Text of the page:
Australian Weather News   Site:  Home   Daily Weather Summaries    Search   Feedback   About 
Weather:  Forecasts   Current   Recent & climate   Severe   Know-how   Mobile
Moon Phase   Moonrise/set   Sunrise/set   Tides
Time site last updated: UTC:09:14
22/08/19
WST:17:14
22/08/19
CST:18:44
22/08/19
EST:19:14
22/08/19

Latest weather extremes prepared 1914 EST, Thursday, 22 August 2019
State-by-state daily extremes Severe and noteworthy observations today
Hottest Coldest Wettest     Full list Windiest (km/h)     Full list
NSW: 17.6 at 1900 CASINO AIRPORT AWS
VIC: 13.8 at 1900 MILDURA AIRPORT
TAS: 10.0 at 1900 FLINDERS ISLAND AIRPORT
SA: 19.3 at 1830 OODNADATTA AIRPORT
WA: 30.1 at 1700 KALUMBURU
NT: 31.1 at 1830 MOUNT BUNDEY SOUTH (DEFENCE)
QLD: 25.6 at 1900 SCHERGER RAAF
NSW: -4.9 at 1900 THREDBO AWS
VIC: -4.8 at 1900 MOUNT HOTHAM
TAS: -2.7 at 1900 LIAWENEE
SA: 6.4 at 1830 MOUNT LOFTY
WA: 13.1 at 1700 WITCHCLIFFE
NT: 17.8 at 1830 ALICE SPRINGS AIRPORT
QLD: 11.0 at 1900 SAMUEL HILL AERO
Highest short duration falls:
WAROONA WA
10.2 in 30min to 1700
MANDURAH WA
1.0 in 6min to 1700
Highest since 9am
HARTZ MOUNTAIN (KEOGHS PIMPLE) TAS
12.0 to 1900
WAROONA WA
10.6 to 1700
LORD HOWE ISLAND WINDY POINT ISL
64 gusting 83/ SW at 1930
WATTAMOLLA AWS NSW
68 gusting 81/ S at 1900
WILSONS PROMONTORY LIGHTHOUSE VIC
63 gusting 79/WSW at 1900
BYRON BAY (CAPE BYRON AWS) NSW
55 gusting 72/SSE at 1900

Weather, climate
and site news

The reports here summarise weather events and climate news, including a round-up of their media coverage. They are archived in the relevant day's Daily Weather Summary to help make it a more complete record of the day's events. Timeliness of the reports is entirely at the mercy of my available time so, for the most up-to-date information, make good use of my media links here.



Wednesday 21 August 2019

 NSW, VIC, TAS: Strong winds, high seas batter southeastern states
Wed 22 Aug 2018

Gale force winds hit the three southeastern states on Tuesday and Wednesday, with winds over storm force reported at coastal locations. In offshore waters, winds of 70 to 100km/h were forecast to bring 5 to 8m swells onto the NSW coast.

The SW winds are being squeezed between a strong 1035hPa high pressure system over the Bight and a deep 975hPa low SE of Tasmania (see map). This satellite animation from Andrew Miskelly shows the rush of cold air between the two systems like cake mix between the beaters in a Mixmaster, and the long fetch which developed such a large swell. Fronts and troughs in the stream are making for even stronger winds for a few hours as each one passes.

Maatsuyker Island, off Tasmania's South Coast, reported top wind gusts of 146km/h yesterday and 148km/h today with an average speed over the whole 24 hours to 09.00 today of 98km/h. Many coastal locations in TAS, VIC and the islands in Bass Strait saw winds almost as strong. Damaging wind gusts also made their way inland across all three states, with Hobart City recording 120km/h yesterday and Goulburn Airport 100 today. Full lists are in the Daily Weather Summaries for yesterday and today.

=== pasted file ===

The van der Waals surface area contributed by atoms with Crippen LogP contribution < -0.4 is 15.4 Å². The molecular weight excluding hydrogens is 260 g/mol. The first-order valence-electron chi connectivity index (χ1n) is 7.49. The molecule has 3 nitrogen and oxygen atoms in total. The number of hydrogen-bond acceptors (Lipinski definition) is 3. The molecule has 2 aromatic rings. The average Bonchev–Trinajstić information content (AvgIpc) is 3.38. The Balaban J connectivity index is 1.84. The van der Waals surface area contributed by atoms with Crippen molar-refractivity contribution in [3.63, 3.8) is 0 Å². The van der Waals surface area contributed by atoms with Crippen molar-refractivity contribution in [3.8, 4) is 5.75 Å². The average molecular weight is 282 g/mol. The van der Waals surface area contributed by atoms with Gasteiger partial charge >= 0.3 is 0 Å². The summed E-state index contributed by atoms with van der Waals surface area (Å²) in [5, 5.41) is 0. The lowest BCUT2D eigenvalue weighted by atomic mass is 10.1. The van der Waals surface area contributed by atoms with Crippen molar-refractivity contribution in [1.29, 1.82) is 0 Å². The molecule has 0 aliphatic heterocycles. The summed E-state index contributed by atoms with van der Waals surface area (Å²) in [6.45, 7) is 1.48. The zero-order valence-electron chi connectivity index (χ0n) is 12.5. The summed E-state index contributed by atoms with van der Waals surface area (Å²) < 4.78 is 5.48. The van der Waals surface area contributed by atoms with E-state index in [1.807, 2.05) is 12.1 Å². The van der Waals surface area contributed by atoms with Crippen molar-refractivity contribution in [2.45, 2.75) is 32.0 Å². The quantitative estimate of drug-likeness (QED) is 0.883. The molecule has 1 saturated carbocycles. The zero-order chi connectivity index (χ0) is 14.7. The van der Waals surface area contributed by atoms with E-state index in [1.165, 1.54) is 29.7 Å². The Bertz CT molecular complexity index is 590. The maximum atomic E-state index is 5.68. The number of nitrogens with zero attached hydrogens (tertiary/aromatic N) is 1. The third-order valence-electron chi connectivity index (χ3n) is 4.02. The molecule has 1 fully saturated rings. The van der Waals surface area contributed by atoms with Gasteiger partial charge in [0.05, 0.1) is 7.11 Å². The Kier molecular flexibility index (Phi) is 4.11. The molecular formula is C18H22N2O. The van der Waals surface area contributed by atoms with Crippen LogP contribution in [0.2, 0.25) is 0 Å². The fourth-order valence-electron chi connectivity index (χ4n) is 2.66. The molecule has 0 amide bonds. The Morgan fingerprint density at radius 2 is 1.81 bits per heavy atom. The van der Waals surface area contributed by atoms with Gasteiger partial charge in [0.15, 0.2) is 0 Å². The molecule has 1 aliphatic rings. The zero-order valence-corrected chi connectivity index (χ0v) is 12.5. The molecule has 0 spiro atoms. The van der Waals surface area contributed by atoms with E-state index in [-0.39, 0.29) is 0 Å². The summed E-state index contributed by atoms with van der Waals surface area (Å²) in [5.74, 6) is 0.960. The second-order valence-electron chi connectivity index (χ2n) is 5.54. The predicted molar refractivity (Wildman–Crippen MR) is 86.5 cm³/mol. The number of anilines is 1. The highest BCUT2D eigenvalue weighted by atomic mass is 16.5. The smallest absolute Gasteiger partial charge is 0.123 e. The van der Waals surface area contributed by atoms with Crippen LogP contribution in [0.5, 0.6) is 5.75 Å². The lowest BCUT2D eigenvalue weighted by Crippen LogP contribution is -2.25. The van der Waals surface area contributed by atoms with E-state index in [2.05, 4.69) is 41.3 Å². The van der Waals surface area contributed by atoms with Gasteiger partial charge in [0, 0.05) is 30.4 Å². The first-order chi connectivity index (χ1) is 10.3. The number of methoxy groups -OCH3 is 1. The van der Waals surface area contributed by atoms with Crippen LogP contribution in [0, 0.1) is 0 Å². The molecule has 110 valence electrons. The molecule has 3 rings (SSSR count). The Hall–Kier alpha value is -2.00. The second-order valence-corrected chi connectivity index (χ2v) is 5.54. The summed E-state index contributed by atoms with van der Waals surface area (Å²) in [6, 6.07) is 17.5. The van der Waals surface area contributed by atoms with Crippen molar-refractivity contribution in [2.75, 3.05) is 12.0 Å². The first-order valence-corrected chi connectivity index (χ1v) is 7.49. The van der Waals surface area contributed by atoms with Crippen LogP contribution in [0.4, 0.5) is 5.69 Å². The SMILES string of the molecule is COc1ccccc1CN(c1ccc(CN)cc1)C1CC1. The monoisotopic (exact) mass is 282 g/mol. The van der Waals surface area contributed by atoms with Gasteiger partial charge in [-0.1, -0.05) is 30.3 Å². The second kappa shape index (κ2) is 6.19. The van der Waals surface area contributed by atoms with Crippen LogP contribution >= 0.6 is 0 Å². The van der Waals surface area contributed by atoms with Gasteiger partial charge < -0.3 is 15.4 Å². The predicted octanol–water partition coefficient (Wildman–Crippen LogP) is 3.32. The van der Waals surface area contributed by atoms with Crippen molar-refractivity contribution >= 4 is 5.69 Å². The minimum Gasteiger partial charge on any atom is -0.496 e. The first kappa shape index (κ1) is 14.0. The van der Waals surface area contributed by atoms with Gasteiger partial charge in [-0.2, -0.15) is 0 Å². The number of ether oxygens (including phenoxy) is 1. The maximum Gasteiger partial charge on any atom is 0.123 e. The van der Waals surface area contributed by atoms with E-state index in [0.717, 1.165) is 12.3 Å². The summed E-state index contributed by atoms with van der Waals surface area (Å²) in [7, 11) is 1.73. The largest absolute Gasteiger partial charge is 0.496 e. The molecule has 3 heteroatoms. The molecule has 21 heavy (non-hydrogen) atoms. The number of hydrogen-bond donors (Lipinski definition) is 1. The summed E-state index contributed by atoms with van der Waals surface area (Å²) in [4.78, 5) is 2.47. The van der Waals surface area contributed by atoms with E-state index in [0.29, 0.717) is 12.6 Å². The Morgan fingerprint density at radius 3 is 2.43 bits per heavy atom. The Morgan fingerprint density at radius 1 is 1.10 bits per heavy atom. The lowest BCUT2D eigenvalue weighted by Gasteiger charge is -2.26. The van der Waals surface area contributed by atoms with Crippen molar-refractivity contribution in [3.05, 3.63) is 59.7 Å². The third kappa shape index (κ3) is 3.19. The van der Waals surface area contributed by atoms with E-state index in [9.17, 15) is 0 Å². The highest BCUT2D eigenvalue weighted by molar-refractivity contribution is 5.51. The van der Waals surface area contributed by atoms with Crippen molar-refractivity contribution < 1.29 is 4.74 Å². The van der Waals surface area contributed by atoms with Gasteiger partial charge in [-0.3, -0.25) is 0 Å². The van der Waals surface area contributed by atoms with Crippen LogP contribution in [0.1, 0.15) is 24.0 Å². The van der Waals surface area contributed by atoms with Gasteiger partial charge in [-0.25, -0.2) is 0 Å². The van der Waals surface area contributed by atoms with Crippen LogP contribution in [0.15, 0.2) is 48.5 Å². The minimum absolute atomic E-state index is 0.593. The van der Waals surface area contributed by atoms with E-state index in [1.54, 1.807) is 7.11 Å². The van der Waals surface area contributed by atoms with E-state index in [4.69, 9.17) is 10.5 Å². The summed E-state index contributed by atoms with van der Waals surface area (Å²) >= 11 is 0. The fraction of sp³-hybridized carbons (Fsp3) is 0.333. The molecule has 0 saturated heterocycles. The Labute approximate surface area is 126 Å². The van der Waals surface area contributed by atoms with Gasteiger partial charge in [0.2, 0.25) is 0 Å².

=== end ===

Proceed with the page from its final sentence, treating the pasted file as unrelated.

While Tasmania's West and mountain areas are renowned for their constant wet weather, they have really turned it on over the past three days. Darwin Dam east of Queenstown has recorded 233mm in the 3 days to 09.00 this morning, 111mm falling in 24 hours to 09.00 yesterday. This ABC video of flooded campgrounds at Mount Field National Park also shows the well-known Russell Falls in robust full spate.

Thursday 15 August 2019

Site News The News Blog returns on AWN
Thurs 15 Aug 2019

As the note in the header of this section says, "Timeliness of the reports is entirely at the mercy of my available time" and, as my available time has shrunk to zero in recent months, I've been unable to post items on weather events here. Fortunately, that has coincided with a relatively quiet time weatherwise in Australia although not so across the rest of the world.

I hope to restart this weather news blog in the next few days, particularly focusing on the exceptional number of international weather events that get little or no mention in the Australian media. Australian events, of course, will take priority.

During the next week or so, I will be catching up with some of the more significant events that have occurred in the past few weeks so be sure to check the dateline below the headline in all stories. That shows when the event occurred whereas the date in the green bar is just the date the story was posted on the website.

For information on annotations (*, †, ‡, etc), attributions, and translation using your browser, go here

Older items are archived in the Daily Weather Summary. Use the index to find them.

    

Unless otherwise indicated, data and charts are provided by the

Site map     Site disclaimer